Adam Vinatieri working on getting ‘demons’ out
INDIANAPOLIS, Ind. – Hours after his most recent forgettable moment, Adam Vinatieri wasn’t having one of those internal debates.
Retirement? After 23-plus seasons, is it time to talk away?
“No,’’ he said without hesitation Tuesday afternoon. “None of us should assume stuff.’’
Instead of pondering his future or dealing with information overload, Vinatieri sought refuge in the backyard of his Carmel home. The greatest kicker in NFL history, who just happens to be mired in arguably the most perplexing funk of his decorated career, needed some quiet time.
“Although it was a million degrees out, I started a fire and I sat by it just to look at the fire,’’ he said. “My wife came and sat by me and didn’t say much, but nothing really needed to be said.’’
The external noise was intensifying in the aftermath of Vinatieri’s (non)-contributions to the Indianapolis Colts’ 19-17 win at Tennessee Sunday afternoon. He missed two more PATs, running his futility to seven missed kicks – four PATs along with 46-, 29-, 23-yard field goal attempts – in his last three games.
After Vinatieri declined to talk with the media after the Titans game, speculation on his future with the Colts increased. He summarily dismissed that idea.
“Sometimes we all need a little bit of time to decompress and think about stuff,’’ he said. “I just needed a little extra time to clear my mind.
“All the nasty, crazy, little funny rumors that we like to spread had nothing to do with any of that. I just needed a little extra time.’’
It’s imperative Vinatieri emerge from this funk sooner, not later. The Colts open their home season Sunday when the Atlanta Falcons visit Lucas Oil Stadium. Despite their 46-year old kicker’s erratic start, they’re in position to get off to their first 2-1 start since 2013.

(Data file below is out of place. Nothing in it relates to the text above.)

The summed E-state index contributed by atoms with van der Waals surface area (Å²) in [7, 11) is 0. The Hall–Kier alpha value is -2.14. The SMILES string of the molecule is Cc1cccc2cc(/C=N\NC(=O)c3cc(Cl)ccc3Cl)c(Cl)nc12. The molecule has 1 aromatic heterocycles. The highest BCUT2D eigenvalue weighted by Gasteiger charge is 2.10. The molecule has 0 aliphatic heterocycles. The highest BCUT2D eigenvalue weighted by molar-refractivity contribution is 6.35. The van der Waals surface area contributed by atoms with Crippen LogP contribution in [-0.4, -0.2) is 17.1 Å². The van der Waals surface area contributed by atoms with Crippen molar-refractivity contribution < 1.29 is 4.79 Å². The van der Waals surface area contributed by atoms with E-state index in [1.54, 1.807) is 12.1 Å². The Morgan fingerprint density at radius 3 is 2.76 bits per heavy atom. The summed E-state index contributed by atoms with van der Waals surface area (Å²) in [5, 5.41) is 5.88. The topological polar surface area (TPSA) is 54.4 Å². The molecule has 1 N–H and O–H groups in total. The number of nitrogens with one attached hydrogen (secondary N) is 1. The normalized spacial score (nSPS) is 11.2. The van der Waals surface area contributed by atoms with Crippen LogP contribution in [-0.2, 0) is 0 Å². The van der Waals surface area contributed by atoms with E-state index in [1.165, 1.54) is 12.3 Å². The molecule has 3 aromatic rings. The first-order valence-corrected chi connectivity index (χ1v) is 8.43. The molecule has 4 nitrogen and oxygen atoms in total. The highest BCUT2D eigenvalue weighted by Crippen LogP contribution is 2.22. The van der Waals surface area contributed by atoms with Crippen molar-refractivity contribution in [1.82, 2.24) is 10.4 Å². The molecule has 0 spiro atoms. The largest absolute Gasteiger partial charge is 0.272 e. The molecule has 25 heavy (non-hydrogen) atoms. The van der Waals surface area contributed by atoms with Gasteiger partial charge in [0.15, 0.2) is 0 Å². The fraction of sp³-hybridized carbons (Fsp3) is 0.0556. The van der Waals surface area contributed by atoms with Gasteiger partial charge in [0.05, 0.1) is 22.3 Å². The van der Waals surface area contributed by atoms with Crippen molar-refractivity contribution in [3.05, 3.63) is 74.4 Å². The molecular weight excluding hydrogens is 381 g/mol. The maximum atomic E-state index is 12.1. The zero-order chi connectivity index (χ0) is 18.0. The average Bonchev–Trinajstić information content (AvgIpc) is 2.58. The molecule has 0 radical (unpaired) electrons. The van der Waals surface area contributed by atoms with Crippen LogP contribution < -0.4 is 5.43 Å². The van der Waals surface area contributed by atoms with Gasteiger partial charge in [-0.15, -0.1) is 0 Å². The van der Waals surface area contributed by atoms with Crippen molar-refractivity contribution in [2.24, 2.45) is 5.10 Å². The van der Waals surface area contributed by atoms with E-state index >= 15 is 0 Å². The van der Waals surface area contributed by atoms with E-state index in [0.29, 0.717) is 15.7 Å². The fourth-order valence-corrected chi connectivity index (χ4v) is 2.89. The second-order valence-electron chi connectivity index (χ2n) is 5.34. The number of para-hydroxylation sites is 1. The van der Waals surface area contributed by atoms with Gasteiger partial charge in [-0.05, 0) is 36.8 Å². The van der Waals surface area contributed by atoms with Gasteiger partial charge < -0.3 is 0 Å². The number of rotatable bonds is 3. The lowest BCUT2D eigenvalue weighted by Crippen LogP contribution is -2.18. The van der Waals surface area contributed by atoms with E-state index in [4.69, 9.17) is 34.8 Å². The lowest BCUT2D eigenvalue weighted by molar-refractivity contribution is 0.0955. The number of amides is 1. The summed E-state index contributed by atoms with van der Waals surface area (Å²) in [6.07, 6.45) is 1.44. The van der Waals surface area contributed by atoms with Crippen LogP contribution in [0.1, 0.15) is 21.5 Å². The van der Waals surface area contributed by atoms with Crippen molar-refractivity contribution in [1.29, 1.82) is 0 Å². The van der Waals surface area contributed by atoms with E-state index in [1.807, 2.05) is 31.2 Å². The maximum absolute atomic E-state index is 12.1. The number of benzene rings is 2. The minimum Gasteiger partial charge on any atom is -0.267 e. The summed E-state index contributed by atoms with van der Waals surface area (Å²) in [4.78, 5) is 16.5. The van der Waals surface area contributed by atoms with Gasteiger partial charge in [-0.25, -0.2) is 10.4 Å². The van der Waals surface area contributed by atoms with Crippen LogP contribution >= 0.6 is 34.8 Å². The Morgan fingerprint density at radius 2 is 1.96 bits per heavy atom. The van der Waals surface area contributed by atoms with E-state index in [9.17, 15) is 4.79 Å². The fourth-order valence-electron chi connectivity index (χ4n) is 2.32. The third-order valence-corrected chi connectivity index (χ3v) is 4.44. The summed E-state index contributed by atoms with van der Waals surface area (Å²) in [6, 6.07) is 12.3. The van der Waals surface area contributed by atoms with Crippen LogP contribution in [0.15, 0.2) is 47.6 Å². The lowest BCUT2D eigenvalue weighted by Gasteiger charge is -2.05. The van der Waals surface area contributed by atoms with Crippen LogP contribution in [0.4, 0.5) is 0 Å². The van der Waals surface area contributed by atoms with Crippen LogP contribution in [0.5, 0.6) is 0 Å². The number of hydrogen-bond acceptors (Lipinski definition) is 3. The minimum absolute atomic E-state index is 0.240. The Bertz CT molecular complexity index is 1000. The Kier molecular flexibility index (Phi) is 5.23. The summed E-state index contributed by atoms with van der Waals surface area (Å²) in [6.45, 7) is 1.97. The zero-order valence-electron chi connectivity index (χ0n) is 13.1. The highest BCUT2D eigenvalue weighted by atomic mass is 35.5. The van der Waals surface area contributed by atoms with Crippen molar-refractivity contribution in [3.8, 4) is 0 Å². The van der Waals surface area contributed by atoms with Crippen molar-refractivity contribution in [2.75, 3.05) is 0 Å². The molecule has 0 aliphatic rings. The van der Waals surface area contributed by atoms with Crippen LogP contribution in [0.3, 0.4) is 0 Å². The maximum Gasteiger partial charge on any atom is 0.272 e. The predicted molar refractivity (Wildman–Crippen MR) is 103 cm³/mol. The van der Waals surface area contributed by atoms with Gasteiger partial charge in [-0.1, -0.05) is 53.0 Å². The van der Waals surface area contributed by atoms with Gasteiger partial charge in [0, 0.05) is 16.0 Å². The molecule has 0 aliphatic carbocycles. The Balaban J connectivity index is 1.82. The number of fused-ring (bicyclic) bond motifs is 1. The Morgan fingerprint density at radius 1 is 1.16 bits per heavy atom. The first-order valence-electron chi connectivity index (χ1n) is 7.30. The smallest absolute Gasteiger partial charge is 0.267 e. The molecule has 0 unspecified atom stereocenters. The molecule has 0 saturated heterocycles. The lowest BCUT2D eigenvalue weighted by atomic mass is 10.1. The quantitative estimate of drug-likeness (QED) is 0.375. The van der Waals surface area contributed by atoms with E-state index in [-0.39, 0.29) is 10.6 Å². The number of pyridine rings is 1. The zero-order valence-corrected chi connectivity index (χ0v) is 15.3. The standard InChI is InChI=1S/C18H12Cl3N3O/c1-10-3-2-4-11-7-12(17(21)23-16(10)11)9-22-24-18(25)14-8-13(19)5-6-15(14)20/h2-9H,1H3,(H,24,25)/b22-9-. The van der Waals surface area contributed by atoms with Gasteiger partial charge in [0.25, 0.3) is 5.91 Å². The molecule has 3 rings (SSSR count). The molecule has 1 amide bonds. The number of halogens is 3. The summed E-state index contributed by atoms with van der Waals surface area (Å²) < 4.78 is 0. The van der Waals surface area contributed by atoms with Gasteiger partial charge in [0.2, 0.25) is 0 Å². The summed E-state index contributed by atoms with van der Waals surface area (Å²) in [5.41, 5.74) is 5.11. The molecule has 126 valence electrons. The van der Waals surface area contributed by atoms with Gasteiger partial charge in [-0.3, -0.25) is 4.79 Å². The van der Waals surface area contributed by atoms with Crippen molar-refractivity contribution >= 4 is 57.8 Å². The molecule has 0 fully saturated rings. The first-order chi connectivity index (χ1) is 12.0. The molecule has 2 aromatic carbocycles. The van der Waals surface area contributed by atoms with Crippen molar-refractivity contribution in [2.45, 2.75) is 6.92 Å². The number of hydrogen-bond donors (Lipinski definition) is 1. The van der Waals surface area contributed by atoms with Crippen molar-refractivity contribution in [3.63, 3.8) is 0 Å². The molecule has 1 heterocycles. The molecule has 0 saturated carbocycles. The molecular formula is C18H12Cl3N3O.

“I haven’t been hitting the ball as good as I should be,’’ he said. “Obviously I’d like to get back on the making side.’’
Vinatieri insisted he has no plans to dramatically alter his weekly routine. He’ll do his kicking and put in time studying video.
“I’ve kicked a lot of balls over a lot of years and I’m not re-inventing the wheel,’’ he said. “I’m going to go out there and try to do it a little bit cleaner.’’
Vinatieri then offered a comment that indicated much of his troubles might be more mental than physical or operational.
“I’m going to work a lot this week to get those demons out so I can go clear-headed and step on the field and just do my job,’’ he said.
So, there are demons to be exorcised?
“Anybody that has a bad game . . . if you go out golfing and having a good time and you hook a couple of balls, are you thinking about it until you get it figured out?’’ Vinatieri said. “Everybody’s shaking their head, so I guess that means yes.
“I’ll spend some time working those out.’’
Former teammate Pat McAfee wondered whether Vinatieri’s current issues are related to a “plant leg’’ problem. That would be Vinatieri’s left leg. He missed a couple of weeks during the preseason with inflammation in his left knee.
Again, Vinatieri wasn’t in agreement.
“You all know I went through some stuff earlier,’’ he said. “I feel fine. I feel good enough.
“In a course of a season, everybody has something. I plenty healthy enough to do my job.’’
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